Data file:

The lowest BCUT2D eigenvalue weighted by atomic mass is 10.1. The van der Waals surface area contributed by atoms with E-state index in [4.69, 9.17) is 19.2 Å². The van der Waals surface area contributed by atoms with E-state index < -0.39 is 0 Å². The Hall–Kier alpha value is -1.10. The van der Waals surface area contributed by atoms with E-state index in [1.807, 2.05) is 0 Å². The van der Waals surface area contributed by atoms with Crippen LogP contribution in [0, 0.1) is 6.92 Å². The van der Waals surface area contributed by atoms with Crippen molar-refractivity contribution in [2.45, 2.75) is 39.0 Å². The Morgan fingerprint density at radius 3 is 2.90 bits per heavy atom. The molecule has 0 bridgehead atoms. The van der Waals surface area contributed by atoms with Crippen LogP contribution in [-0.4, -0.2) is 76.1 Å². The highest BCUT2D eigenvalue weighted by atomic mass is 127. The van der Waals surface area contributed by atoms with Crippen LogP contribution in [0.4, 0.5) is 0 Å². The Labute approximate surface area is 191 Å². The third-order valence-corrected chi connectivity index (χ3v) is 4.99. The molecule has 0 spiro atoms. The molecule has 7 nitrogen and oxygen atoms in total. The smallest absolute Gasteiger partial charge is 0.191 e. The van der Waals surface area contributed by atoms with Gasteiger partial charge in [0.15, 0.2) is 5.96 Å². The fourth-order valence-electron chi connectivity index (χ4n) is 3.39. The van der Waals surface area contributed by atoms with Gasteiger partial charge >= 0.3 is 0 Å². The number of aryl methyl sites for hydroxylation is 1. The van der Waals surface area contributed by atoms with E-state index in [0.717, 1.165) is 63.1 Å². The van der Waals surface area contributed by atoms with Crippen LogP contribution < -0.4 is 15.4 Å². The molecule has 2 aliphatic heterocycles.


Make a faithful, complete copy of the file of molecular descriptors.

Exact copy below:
The lowest BCUT2D eigenvalue weighted by atomic mass is 10.1. The van der Waals surface area contributed by atoms with E-state index in [4.69, 9.17) is 19.2 Å². The van der Waals surface area contributed by atoms with E-state index < -0.39 is 0 Å². The Hall–Kier alpha value is -1.10. The van der Waals surface area contributed by atoms with E-state index in [1.807, 2.05) is 0 Å². The van der Waals surface area contributed by atoms with Crippen LogP contribution in [0, 0.1) is 6.92 Å². The van der Waals surface area contributed by atoms with Crippen molar-refractivity contribution in [2.45, 2.75) is 39.0 Å². The Morgan fingerprint density at radius 3 is 2.90 bits per heavy atom. The molecule has 0 bridgehead atoms. The van der Waals surface area contributed by atoms with Crippen LogP contribution in [-0.4, -0.2) is 76.1 Å². The highest BCUT2D eigenvalue weighted by atomic mass is 127. The van der Waals surface area contributed by atoms with Crippen LogP contribution in [0.4, 0.5) is 0 Å². The Labute approximate surface area is 191 Å². The third-order valence-corrected chi connectivity index (χ3v) is 4.99. The molecule has 0 spiro atoms. The molecule has 7 nitrogen and oxygen atoms in total. The smallest absolute Gasteiger partial charge is 0.191 e. The van der Waals surface area contributed by atoms with Gasteiger partial charge in [0.15, 0.2) is 5.96 Å². The fourth-order valence-electron chi connectivity index (χ4n) is 3.39. The van der Waals surface area contributed by atoms with Gasteiger partial charge >= 0.3 is 0 Å². The number of aryl methyl sites for hydroxylation is 1. The van der Waals surface area contributed by atoms with E-state index in [0.717, 1.165) is 63.1 Å². The van der Waals surface area contributed by atoms with Crippen LogP contribution < -0.4 is 15.4 Å². The molecule has 2 aliphatic heterocycles.